Along with Liberatian Theory, Soviet Media/Communist Theory and Development Communication Theory, Social Responsibility Theory was one of Wilbur Schramm, Siebert and Theodore Paterson Four theories of the Press. The theory advocates for increased responsibility of the media towards different audiences as the emergence of radio, television and film, as they had realized that the “free market” approach to press freedom in the USA had only increased the power of a selected group of media moguls, serving the elite only and not the less well-off classes who were also exposed to mass media.
This theory contributed to the development of a new dimension of principle and policy frameworks to regulate the media. Instead of a top-down regulatory approach as seen between the 165h and 19th centuries through which both church and state took increasing interest in the content of published and printed media, the Commission of The Freedom of Press / Hutchin’s Commission (1949) urged the media to practice self-regulation. The media was urged to embrace cultural diversity, active audience participation and censorship of anti-social material in the media (The Commission On Freedom Of The Press, 1947). In the sense that, to this theory, the duty to one’s conscience was the primary basis of the right of free expression, we can once again see a parallel to the Socratic philosophy of “[subordinating] a rhetoric of persuasion to a rhetoric of truth (Reeve, 1948)”.
MID 20th – 21st CENTURIES AD
Due to the proliferation of mass communication in the mid-20th Century, communication studies changed, first with the impetus of propaganda techniques and then towards more mathematical models that perceived communication along the terms of information transfer. As previously mentioned, propaganda refers to a subset of communication involving the intent to influence people’s beliefs and behaviors. In other words, to persuade people, as is the objective in the use of rhetoric. It differs from rhetoric in that it involves a mass communication campaign which is often one-sided or fear-based and deceptive for the sole purpose of, as per Noam Chomsky’s documentary film, “manufacturing consent” (Achbar & Wintonick, 1992). The earliest most controversial propaganda theory was Walter Lippman’s in his 1922 publication, Public Opinion (Lippman, 1922). Lippman postulated that ordinary people did not have enough access to information which would enable them to perceive the media objectively, which made them vulnerable to manipulation by governments which owned the media. Therefore, a body of knowing citizens should be the opinion leaders who interpret events and disseminate opinions through the media. Although propaganda is often considered a tool of government formation and policy, it may also be found in other institutional settings such as advertising, education and even religion.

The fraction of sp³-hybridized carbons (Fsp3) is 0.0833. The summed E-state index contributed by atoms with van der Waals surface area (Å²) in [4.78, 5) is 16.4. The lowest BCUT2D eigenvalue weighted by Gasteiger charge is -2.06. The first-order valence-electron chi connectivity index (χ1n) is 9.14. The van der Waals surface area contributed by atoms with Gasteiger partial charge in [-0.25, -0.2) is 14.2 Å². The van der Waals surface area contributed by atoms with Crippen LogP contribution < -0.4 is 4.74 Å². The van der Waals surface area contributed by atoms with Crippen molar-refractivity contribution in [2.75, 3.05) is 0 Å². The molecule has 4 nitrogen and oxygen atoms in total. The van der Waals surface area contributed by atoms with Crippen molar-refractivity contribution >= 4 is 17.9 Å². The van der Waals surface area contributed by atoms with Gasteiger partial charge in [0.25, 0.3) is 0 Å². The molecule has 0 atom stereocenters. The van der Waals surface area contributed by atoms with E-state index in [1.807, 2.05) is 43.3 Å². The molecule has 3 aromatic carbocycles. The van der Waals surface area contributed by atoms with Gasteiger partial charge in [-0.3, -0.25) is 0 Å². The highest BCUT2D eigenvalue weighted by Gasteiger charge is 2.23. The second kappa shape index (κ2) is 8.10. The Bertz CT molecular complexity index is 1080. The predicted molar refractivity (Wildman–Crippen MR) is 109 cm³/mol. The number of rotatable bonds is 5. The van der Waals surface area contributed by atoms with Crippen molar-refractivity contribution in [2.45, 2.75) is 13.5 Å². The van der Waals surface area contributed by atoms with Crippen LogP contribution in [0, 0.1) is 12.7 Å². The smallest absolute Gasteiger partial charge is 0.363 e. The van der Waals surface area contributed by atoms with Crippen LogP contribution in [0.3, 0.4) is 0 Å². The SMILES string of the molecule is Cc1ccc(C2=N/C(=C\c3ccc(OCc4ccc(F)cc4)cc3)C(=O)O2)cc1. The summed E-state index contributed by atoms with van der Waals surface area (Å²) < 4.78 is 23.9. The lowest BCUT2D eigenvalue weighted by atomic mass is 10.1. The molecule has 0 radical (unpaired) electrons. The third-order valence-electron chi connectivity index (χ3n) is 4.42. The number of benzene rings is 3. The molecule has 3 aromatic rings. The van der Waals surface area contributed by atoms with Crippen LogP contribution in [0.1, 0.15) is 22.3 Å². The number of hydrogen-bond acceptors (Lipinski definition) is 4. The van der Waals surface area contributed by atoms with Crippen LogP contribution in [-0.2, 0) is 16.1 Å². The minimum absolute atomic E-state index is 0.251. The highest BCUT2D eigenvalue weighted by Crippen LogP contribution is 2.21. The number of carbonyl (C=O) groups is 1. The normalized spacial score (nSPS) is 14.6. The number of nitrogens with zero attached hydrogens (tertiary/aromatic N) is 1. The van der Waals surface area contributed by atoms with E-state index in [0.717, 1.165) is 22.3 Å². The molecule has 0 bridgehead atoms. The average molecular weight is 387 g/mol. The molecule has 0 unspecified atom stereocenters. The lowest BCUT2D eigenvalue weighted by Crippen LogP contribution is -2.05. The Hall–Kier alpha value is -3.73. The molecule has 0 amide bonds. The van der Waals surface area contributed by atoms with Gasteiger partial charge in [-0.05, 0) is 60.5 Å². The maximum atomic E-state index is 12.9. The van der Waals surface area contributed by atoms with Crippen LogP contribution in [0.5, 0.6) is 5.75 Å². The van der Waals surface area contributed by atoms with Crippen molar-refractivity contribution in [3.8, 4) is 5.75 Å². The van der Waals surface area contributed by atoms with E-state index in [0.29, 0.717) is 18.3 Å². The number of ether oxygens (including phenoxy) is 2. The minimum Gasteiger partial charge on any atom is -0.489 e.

After the end of WW2, Harold Lasswell identified several functions which the mass media serves in society. The five elements include:
Surveillance, that is providing information and news;
- Correlation, which means that the information provided is selective, critiqued and interpreted by the media;